New Zealand Inflation Was Firmer Than Expected in Fourth Quarter

Pedestrians and shoppers walk along Lambton Quay in Wellington, New Zealand, on Dec. 15, 2020. Photographer Birgit Krippner/Bloomberg
Pedestrians and shoppers walk along Lambton Quay in Wellington, New Zealand, on Dec. 15, 2020. Photographer Birgit Krippner/Bloomberg (Birgit Krippner/)

(Bloomberg) — New Zealand inflation was firmer than economists expected in the fourth quarter, adding to signs the central bank may not need to cut interest rates any further.

Consumer prices rose 1.4% from a year earlier, Statistics New Zealand said Friday in Wellington, matching the third-quarter reading. Economists expected inflation to slow to 1.1%. Prices rose 0.5% from three months earlier, exceeding the 0.2% forecast.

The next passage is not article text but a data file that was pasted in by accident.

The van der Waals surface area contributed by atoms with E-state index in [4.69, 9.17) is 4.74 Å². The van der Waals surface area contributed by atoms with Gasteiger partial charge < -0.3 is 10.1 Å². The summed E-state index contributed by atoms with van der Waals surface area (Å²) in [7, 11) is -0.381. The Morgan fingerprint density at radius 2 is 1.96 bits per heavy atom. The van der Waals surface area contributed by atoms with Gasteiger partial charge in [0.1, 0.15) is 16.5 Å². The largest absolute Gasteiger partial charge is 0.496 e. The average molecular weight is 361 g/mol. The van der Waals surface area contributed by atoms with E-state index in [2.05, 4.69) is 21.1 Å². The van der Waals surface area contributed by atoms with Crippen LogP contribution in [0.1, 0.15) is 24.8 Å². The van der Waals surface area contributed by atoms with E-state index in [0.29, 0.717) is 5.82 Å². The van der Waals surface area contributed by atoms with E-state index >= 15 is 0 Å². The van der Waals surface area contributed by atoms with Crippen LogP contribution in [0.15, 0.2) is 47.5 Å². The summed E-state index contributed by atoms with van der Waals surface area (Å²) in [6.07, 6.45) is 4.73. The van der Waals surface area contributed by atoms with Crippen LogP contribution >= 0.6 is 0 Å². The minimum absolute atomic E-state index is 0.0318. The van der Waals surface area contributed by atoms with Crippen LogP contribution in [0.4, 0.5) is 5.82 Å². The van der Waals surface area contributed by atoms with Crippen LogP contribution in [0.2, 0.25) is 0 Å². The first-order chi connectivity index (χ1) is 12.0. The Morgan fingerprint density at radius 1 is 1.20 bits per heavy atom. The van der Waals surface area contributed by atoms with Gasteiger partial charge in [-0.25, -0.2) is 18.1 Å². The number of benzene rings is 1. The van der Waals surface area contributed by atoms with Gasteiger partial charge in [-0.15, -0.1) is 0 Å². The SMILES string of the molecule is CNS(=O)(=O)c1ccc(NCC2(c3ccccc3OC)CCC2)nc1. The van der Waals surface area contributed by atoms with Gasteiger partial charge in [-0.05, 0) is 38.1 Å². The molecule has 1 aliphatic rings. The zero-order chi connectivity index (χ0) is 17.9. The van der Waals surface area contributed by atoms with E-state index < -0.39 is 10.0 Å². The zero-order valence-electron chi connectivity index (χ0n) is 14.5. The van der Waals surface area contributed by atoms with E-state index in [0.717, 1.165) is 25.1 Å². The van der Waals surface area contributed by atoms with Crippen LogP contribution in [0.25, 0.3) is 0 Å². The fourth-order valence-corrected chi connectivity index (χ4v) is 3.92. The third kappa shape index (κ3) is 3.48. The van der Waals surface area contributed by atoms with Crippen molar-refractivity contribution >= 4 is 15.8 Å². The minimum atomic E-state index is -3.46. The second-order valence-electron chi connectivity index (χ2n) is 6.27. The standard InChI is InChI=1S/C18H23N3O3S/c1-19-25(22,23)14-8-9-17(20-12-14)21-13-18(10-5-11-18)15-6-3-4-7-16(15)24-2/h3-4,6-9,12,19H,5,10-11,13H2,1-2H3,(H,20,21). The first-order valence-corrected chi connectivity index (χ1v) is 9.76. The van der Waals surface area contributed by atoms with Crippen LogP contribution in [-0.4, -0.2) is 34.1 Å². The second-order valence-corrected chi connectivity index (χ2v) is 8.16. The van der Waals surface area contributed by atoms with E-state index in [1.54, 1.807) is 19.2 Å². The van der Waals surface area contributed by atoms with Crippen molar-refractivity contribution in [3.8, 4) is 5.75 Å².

The Reserve Bank has projected that inflation will fall below the bottom of its 1-3% target range this year, suggesting monetary policy will remain stimulatory. Still, as the economy recovers from last year’s Covid-induced recession there are signs of a gradual lift in price pressures which make it less likely the central bank will need to cut interest rates any further.

The New Zealand dollar rose about a quarter of a U.S. cent after the report, buying 72.2. cents at 10:50 a.m. in Wellington.

Share on facebook
Facebook
Share on twitter
Twitter
Share on linkedin
LinkedIn
Share on whatsapp
WhatsApp
Share on email
Email